Last year I wrote about the worst 10 year returns earned on a simple 50/50 portfolio of stocks and bonds. A reader recently dug up that post and asked for some further information and a look at different scenarios on the returns of a 50/50 portfolio made up of the S&P 500 and long-term U.S. treasury bonds.
Using Ibbotson data, I went back to 1926 and looked at rolling monthly returns* to calculate various annual 1, 3, 5, and 10 year performance numbers using an annual rebalance for this 50/50 portfolio. Here are the relevant stats:
It’s nice to know that there’s never been a negative ten year return using a 50/50 portfolio, but the worst decade long stretch was barely positive with annual returns of less than 1% per year or a total return of just under 7%. This occurred during a ten year period ending in 1939 when the stock market was down 6.1% per year. Bonds provided a nice diversification benefit by rising 5.5% annually (overall returns were positive from the rebalancing bonus).
Every single one of the worst returns for this portfolio took place in the 1930s. The stock market was the main culprit for the poor performance. Stocks were down nearly 70% over a 12 month span in 1931-32 while bonds were slightly positive. In the worst three year result, also ending in 1932, stocks showed a -43.7% annual return while bonds were up 4.4% per year. The -5.7% five year annual portfolio return in the early 1930s came when stocks were down 18% per year with bonds picking up the slack up 3.5% annually.
The nightmare scenario we’ve touched on in the past concerns low stock and bond returns concurrently. This happened in the late-1960s and early 1970s as a ten year period ending in 1974 saw stocks return just 0.5% per year and bonds eked out a 1.3% annual return. This led to a 50/50 portfolio return of 1.3% per year (again the majority of which came from the rebalancing bonus). Of course, this was at the bottom of a nasty bear market, but it’s not out of the realm of possibilities to expect low stock and bond returns from today’s levels.
Since the majority of the worst performing periods clustered around the Great Depression, I decided to see how this 50/50 portfolio held up in some of the more recent bear markets:
These returns are all calculated using monthly returns, so they don’t give an exact daily peak-to-trough, but it gets you close enough to see the damage that can be inflicted by the markets. The breakeven column shows the number of months it took to make a round trip to get back to the prior peak level. The recovery column shows how long it would have taken from the bottom of the bear market to get back to the original breakeven level. The longest an investor in a 50/50 portfolio would have had to wait in these four scenarios to recoup all of their losses was just over 3 years in the bear market of the early 2000s. Patience, as they say, is a virtue.
The scenario I found most interesting is that long-term bonds were down in the 1973-74 bear market along with stocks. Rising interest rates trumped the usual rush to safety in bonds in this instance. I’ve said this before, but it bears repeating — investors would absolutely flip out if we were to experience a period of negative stock and bonds returns at the same time.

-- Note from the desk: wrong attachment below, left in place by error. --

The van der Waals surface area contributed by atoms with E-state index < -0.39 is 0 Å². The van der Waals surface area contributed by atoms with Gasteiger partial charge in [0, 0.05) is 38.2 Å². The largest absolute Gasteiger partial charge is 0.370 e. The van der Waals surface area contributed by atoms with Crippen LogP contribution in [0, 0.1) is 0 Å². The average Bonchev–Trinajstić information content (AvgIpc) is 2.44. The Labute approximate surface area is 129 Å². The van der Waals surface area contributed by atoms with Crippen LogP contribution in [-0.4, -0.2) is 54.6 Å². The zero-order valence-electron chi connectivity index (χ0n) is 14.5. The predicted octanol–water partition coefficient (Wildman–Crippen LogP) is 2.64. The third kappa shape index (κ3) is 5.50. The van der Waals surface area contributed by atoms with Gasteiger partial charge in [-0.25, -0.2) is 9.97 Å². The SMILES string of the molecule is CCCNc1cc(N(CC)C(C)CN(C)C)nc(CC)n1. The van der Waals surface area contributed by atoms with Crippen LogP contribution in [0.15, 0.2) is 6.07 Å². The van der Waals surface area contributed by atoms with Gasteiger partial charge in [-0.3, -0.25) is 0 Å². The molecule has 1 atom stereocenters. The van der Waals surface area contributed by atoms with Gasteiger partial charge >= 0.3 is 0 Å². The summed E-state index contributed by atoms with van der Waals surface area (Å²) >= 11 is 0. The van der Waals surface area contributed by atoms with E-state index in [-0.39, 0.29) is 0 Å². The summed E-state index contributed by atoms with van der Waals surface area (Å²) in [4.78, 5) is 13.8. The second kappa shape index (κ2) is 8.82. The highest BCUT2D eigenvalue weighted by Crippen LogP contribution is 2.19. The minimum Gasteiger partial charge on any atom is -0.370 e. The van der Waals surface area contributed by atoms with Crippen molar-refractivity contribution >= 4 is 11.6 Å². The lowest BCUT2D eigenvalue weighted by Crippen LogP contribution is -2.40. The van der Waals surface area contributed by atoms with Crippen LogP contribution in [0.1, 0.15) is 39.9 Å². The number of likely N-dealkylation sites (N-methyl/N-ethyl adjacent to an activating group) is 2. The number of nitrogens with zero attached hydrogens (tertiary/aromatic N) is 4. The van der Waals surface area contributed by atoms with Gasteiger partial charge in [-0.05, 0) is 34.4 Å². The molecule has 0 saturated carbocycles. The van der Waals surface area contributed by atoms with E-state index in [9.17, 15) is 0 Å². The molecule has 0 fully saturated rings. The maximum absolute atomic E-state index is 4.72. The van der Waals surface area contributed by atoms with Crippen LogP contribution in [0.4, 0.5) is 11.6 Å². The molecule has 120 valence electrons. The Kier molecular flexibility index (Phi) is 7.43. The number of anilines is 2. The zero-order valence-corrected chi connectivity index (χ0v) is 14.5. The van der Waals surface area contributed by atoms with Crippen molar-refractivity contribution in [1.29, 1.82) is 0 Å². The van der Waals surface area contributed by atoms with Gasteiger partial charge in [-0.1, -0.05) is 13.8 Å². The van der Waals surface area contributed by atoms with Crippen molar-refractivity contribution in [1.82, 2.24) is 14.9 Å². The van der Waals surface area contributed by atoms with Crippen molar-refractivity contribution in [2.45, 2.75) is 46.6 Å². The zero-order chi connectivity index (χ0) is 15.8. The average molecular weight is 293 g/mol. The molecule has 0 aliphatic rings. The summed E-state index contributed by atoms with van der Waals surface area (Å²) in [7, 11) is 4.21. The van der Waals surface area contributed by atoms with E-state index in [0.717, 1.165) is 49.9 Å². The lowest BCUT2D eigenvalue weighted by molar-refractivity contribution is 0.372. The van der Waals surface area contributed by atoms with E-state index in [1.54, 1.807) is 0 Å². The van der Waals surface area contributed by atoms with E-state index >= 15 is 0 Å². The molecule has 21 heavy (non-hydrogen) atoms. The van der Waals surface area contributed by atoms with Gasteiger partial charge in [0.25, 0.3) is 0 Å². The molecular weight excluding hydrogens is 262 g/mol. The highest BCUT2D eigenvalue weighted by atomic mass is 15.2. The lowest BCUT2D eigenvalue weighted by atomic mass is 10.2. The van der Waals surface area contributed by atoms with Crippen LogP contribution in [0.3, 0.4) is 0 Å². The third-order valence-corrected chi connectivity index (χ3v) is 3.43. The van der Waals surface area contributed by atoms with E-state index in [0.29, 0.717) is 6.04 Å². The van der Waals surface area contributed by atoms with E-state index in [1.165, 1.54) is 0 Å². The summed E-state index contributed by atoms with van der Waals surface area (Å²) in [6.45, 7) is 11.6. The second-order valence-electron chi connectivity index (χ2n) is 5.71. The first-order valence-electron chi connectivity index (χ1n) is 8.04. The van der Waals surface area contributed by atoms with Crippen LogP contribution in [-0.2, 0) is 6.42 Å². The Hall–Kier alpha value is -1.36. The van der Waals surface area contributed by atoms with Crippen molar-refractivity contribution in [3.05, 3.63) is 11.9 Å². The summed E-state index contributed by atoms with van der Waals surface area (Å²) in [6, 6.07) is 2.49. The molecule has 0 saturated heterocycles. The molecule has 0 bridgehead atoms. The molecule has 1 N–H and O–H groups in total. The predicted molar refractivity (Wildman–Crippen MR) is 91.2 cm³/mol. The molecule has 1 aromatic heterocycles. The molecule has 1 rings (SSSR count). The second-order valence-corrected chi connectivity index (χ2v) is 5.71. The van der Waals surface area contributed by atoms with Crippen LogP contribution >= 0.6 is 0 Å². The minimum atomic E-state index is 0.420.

A few other takeaways:
- Investors should never expect to earn “average” returns in any given year or decade. Expect a wide range of results over time and never be surprised when you’re surprised.
- A simple diversified portfolio split evenly between stocks and bonds, rebalanced annually has produced pretty amazing returns over the past 90 years or so — close to 8% a year over this time frame. I’d be surprised if a simple mix of U.S. investment classes does the same over the next 90 years.
- Diversification outside of U.S. stocks and bonds always makes sense in my mind, but probably more so over the next decade. Could you have decent performance in a U.S.-only portfolio of stocks and bonds? Sure. But it’s a risk to assume you’re fully diversified by investing in a single geographic region, stock market capitalization or bond duration.
- A bond market “crash” is not the same thing as a stock market crash. The worst one year return in the S&P 500 was a loss of nearly 70% (again in the 1930s). The worst one year return in long-term bonds was a loss of 17% (in the early 1980s). Remember this when people say we’re in a bond bubble. Stocks crash; high quality bonds fall.
Here were my favorite reads this week:
- Assume every investment can fail you (Monevator)
- 8 Things I’m Getting Too Old to Tolerate (Turney Duff)
- A closer look at investor Ed Borgato’s process (Richard Chignell)
- Google’s HR Manager: “Honestly, work just sucks for too many people.” (WSJ)
- Is long-term investing too popular? (Clear Eyes Investing)
- Tearing down the wall on annuities (Malice For All)
- The last thing I would want to do (Total Return Investor)
- Want to avoid a bear market? (Irrelevant Investor)
- Markets change and it’s always different this time (Morgan Housel)
- Important point on risk management: Confusing today’s liquidity with tomorrow’s (Reformed Broker)
- Should we treat financial advisors more like doctors? (Prag Cap)
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*Rolling monthly returns aren’t a perfect statistical method for calculating average market returns, but it does give us more periods to study from a risk perspective.